Gørill Hus and Guri Wiggen - IPS.org
OSLO - If the reality in Iraq is one thing and the reporting of it remains another, it is because much of the media wants it that way, say two leading journalists who have been reporting the 'other' side of the Iraq story.
The level of self-censorship in the media has risen not just during the Iraq war but also since 9/11, says Robert Fisk from The Independent newspaper published in Britain and John Pilger, Australian broadcaster and film-maker.
Pilger and Fisk both spoke to IPS on visits to Oslo. Pilger came to receive the $100,000 Sophie Prize for 30 years of work to expose deception and war against humanity. Fisk came to give a lecture at Fritt Ord, a Norwegian media foundation.
”Propaganda is not found just in totalitarian states,” Pilger says. ”There at least they know they are being lied to. We tend to assume it is the truth. In the U.S., censorship is rampant.”
Self-censorship, that is. This kind of self-censorship is an increasing problem, and leads to one-dimensional coverage that journalists must learn to transcend, Pilger says.
”The most important soldiers in the Iraq war were not the troops, but the journalists and the broadcasters,” Pilger says. ”Lies were transformed into themes for public debate. The true reason was of course--as we all now know--not to rid Iraq of Saddam Hussein and remove their alleged weapons of mass destruction, but to achieve the real Anglo-American aim; to capture an oil rich country and to control the Middle East.”
Self-censorship is a particular problem because of the ”myth of neutrality” around western media. ”When you declare yourself neutral, everybody else seems biased,” Pilger says. ”But as seen in the Iraq coverage and elsewhere, journalists very often assume the culture of the media institution and all its unwritten restrictions.”
But even the term self-censorship is not quite right, Pilger says, ”because many journalists are unaware that they are censoring themselves.”
Media organizations are now under tight control, Pilger says. Just five corporations rule the broadcasters in the United States. In Australia Rupert Murdoch controls 70 percent of the media. ”We live in an age of information,” he says. ”Yet the media is not attacking the ruling system. The media has never before been so controlled, and propaganda is all around. Most of us don't even see it.”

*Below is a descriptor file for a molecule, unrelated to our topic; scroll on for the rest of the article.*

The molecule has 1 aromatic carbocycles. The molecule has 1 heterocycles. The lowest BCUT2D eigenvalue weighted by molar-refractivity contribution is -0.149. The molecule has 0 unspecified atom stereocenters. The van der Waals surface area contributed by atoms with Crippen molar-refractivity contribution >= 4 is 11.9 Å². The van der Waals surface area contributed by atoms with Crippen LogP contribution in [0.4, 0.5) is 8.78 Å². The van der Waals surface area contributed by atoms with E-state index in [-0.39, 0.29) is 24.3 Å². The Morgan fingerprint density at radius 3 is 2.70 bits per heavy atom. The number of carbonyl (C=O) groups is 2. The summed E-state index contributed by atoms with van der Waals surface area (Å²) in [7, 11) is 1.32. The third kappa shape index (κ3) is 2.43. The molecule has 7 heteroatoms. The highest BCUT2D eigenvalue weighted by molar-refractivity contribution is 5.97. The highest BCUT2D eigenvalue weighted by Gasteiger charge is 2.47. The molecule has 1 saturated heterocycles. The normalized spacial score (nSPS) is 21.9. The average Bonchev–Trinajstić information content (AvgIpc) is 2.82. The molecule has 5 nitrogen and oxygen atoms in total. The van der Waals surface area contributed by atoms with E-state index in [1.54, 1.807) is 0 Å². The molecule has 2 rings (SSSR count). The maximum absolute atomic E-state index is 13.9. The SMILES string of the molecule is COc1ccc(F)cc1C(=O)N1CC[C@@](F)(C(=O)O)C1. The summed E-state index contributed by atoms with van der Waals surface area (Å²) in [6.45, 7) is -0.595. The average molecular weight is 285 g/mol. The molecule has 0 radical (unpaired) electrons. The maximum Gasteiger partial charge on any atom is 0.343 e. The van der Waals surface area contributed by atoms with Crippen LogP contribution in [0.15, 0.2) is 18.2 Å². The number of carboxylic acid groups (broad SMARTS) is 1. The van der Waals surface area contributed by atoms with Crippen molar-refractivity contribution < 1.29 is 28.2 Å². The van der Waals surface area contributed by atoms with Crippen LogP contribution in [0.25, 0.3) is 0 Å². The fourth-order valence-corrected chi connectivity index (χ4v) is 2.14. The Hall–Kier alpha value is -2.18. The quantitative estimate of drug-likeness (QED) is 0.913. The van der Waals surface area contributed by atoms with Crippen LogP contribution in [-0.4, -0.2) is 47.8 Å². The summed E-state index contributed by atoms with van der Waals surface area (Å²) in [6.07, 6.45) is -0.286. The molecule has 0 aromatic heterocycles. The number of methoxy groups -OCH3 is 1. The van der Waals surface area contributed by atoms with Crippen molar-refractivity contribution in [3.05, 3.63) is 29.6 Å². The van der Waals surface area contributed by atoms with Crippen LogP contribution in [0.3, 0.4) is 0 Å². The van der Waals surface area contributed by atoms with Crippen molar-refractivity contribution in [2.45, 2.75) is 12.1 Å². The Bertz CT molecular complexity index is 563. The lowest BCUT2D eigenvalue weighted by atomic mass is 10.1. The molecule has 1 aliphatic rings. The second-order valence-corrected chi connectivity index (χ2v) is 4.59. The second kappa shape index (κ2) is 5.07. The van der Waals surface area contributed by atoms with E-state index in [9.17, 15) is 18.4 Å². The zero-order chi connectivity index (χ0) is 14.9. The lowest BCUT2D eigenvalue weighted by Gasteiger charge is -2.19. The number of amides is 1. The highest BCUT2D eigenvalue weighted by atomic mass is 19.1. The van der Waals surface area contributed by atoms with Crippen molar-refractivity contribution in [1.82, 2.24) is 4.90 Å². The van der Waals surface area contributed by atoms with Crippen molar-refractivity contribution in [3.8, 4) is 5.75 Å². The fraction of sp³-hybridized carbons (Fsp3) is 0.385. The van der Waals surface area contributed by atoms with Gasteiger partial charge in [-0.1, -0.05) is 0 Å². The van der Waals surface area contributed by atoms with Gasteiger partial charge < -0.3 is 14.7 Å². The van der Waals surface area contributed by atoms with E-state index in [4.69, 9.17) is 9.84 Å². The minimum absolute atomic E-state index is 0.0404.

The three main dangers facing the world, he says, are silence, betrayal and power--and journalists can make silence dangerous.
Fisk says the story in Iraq most correspondents chose not to report was the ”bomb now, die later” policy through use of depleted uranium (DU). Since the Gulf war of 1991 the number of cancer patients had risen, and ”strange vegetables” had begun to appear on the market. The distortions were most likely to have been caused by use of DU, he says.
”I told my colleagues that this was an interesting story that should be reported,” Fisk says. ”But most of them said, honestly Bob, we do not want to write home about sick children. An official American military document states that DU dust can indeed be spread in battles and lead to serious illness in humans, but this is not reported.”
The public and civil society opposed the Iraq war because they understood the hidden agenda, but ”editors have a tendency to underestimate their readership,” he says. Readers are seen as ignorant or disinterested.
Self-censorship continues in Iraq after the war, and elsewhere, Fisk says. ”Many more people have died so far in the war against terrorism than on September 11 2001,” Fisk says. ”That is the story of our time, and very few are writing it.”
Twenty thousand people have died just in the Afghanistan war, seven times more than on September 11, Fisk says. This is just one example of the ”great power of silence that is threatening to dominate us all.”
Coupled with the self-censorship is the censorship being imposed on the Iraqi media, Fisk says. This too is not being reported adequately in the United States. The U.S. administration has set up a committee for press censorship in Iraq, which means the Iraqi press can publish anything to remind people about the terror of Saddam, but is not allowed to write freely about current events crucial to them and their future.
Pilger sees reason for optimism. ”There is a movement of resistance globally from the landless peoples movement in Brazil to the huge anti-war movement,” he says. ”Nothing like this has ever happened before in my lifetime.” The superpower in Washington is being challenged by the other superpower, he says; the superpower of public opinion.
Last updated 08/07/2003